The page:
His face appeared in the mirror next to mine. His body pushed against me.
He said, “I can picture having a beer here.” He stuck his hand between my legs and smiled. “You like it?”
I hated the place, shitty neighborhood, no real light, that fucking carpet, but I loved him and I was young and understood that meant giving him everything he wanted.
We moved in the next day.
In town, we bought an ugly, worn-at-the-armrests green couch at the thrift store for twenty-five dollars and set it up next to the sliding glass doors in the living room across from my stereo. At night, we’d pull the vertical blinds closed, each vinyl panel swinging and clacking against the others until they’d settled. We smoked pot and drank malt liquor from green-glass, forty-ounce bottles and played Neil Young’s Harvest Moon over and over. We knew in our hearts Neil was singing for us.
After class most days I would visit him at the pizzeria. I loved to stand near the warm pizza oven, the smell of dough and warm tomato sauce, flour all over the Formica floor. Sometimes I’d ride shotgun on his deliveries. We slept on two twin mattresses pushed together to make one big bed. On rainy mornings, we’d crack the bedroom window despite the cold and listen to the sound of rain against the glass, the sound of rain on the roof.
We’d lie together, naked bodies under the covers. I remember feeling like an adult.
Winter came along and the apartment was always dark, even in the middle of the day. This is when I told him I didn’t want to be engaged anymore. The ring was too heavy. Couldn’t he just be my boyfriend. Wasn’t that enough.
I said I still loved him. I tried to explain. I told him the gold band’s setting had tiny sharp feet that kept the small diamond in place and the little feet kept digging into my soft palm. The little feet kept snagging on my sweaters.
He didn’t understand.
I noticed things. Our twin mattresses on the floor were damp from the cracked window, and sex on them was awkward because of the hard seam where the two of them met. We always had to pick, my side or his side. I stopped drinking malt liquor because I realized I’d never liked drinking malt liquor. I liked gin. I liked vodka. Neil Young’s record went back in its sleeve.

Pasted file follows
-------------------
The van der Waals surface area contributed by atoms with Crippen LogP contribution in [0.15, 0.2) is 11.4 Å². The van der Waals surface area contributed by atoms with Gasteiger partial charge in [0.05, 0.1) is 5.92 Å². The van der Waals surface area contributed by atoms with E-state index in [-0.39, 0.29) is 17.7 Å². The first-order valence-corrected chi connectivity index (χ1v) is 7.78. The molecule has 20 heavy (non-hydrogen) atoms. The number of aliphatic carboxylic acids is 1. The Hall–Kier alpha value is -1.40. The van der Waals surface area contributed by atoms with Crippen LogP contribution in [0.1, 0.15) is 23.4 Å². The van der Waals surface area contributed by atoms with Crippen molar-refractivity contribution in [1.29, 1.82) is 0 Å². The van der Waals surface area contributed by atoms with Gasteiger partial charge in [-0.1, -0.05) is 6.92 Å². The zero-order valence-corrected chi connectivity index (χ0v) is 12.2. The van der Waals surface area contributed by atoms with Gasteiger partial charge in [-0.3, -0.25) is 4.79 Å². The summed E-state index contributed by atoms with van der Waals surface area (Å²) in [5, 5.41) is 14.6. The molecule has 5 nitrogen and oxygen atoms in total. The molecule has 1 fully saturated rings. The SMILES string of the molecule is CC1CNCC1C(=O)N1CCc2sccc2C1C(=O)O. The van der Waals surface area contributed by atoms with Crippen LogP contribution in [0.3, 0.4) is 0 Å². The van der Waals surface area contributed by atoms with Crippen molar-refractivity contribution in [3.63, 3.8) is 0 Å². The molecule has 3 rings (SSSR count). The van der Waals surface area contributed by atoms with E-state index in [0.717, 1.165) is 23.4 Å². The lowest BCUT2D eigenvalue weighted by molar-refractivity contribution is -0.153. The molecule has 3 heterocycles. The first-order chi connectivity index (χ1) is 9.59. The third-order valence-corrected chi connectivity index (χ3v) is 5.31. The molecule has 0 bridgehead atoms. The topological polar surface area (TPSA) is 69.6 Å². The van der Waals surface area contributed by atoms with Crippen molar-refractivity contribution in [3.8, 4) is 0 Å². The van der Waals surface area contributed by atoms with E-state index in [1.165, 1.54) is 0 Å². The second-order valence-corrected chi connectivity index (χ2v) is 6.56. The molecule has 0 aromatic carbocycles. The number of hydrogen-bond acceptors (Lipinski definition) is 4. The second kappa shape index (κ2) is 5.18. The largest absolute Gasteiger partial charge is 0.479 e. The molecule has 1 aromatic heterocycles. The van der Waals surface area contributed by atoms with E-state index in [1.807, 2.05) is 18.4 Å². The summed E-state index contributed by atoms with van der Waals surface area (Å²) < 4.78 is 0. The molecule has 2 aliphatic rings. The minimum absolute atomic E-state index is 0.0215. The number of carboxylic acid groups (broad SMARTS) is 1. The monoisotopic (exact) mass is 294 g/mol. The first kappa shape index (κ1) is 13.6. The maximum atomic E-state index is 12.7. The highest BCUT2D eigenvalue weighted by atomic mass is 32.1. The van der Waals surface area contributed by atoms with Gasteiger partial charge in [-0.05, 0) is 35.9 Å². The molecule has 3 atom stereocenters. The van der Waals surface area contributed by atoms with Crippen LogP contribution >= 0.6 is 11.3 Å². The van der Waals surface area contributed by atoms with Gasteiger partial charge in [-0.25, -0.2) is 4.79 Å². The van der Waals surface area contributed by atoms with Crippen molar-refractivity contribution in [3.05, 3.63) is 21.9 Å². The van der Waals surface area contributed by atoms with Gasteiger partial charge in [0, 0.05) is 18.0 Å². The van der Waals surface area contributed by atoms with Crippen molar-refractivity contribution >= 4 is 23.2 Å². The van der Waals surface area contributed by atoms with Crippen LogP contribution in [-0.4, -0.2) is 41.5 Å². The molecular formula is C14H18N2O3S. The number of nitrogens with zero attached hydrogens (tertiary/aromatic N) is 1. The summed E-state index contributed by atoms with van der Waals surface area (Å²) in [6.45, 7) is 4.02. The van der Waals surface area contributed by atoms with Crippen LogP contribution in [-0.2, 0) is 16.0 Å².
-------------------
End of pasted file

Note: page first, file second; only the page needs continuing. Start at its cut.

It was almost spring, six months left on the lease, when I told him I didn’t think I should be his girlfriend anymore either. This felt better than the hard snap of breakup. He wasn’t upset.
He said he knew in his heart we’d get back together.
He knew, he said, I’d come around.
For a week, right after I’d subtracted the word girlfriend from us, he made dinner each night after work, brought home toilet paper and six packs. He even filled the truck with gas. At the end of each day during this week, we would lay on our separate twin mattresses.
He would say, “Do you think maybe now? I don’t want to rush you.”
“No,” I’d say. “Not yet.” Afraid to tell him the truth of my certainty.
Then we’d have sex. He still couldn’t make me come.
Afterward, when he thought I was asleep, I’d feel his eyes on me. His stare had teeth.
It’s true he had reason to be upset. I hadn’t told him everything. There was a boy in my statistics class that I liked, and I had imagined what it would be like to have sex with him. And one time when we cut class and went instead to his car to get high, the boy told me without needing to say it that he’d thought about sex with me too.
It was morning. I had class at eight o’clock and I was in the bathroom finishing a banana and combing my wet hair. The bathroom mirror was still foggy from my shower. I could barely see myself. He stood in the hall on the other side of the threshold. Watching me.
He asked if there was someone else. His stare was the point of a knife.
I wanted to answer honestly. I said, “Not really.”
He ripped the comb from my hand, a few strands of hair along with it. He said, “Stop fucking brushing your hair.”
A gulp of air stuck in my throat. His anger was cold. It dropped through the center of my body like ice, all the way down to my toes.
He wielded my comb like a blade. “You tease,” he said.
I had to swallow the stuck air before I could speak. I tried to think of things to say to calm a person down. I couldn’t think of anything.
Cool and even, I said, “I have class in fifteen minutes.”
We faced each other, inches apart, him in the hall, me in the bathroom. I could not move. A current ran in the space between us.
I said, “I have class in fifteen minutes.”
He dropped the comb and grabbed a fistful of my wet hair and pulled hard.
He said, “I have class in fifteen minutes."
My neck twisted at an awkward angle.
A man hadn’t touched me like that in a long time. It made me very calm. I understood instinctively not to touch him or look him in the eye, same as I would a wild animal.
He used the handful of hair to steer my head, bring me close to him. He said, “I won’t hurt you.” His voice a warm smile.
He held me a moment longer.
His hand released its grip on my hair and smoothed the spot with fingers, his palm on my head.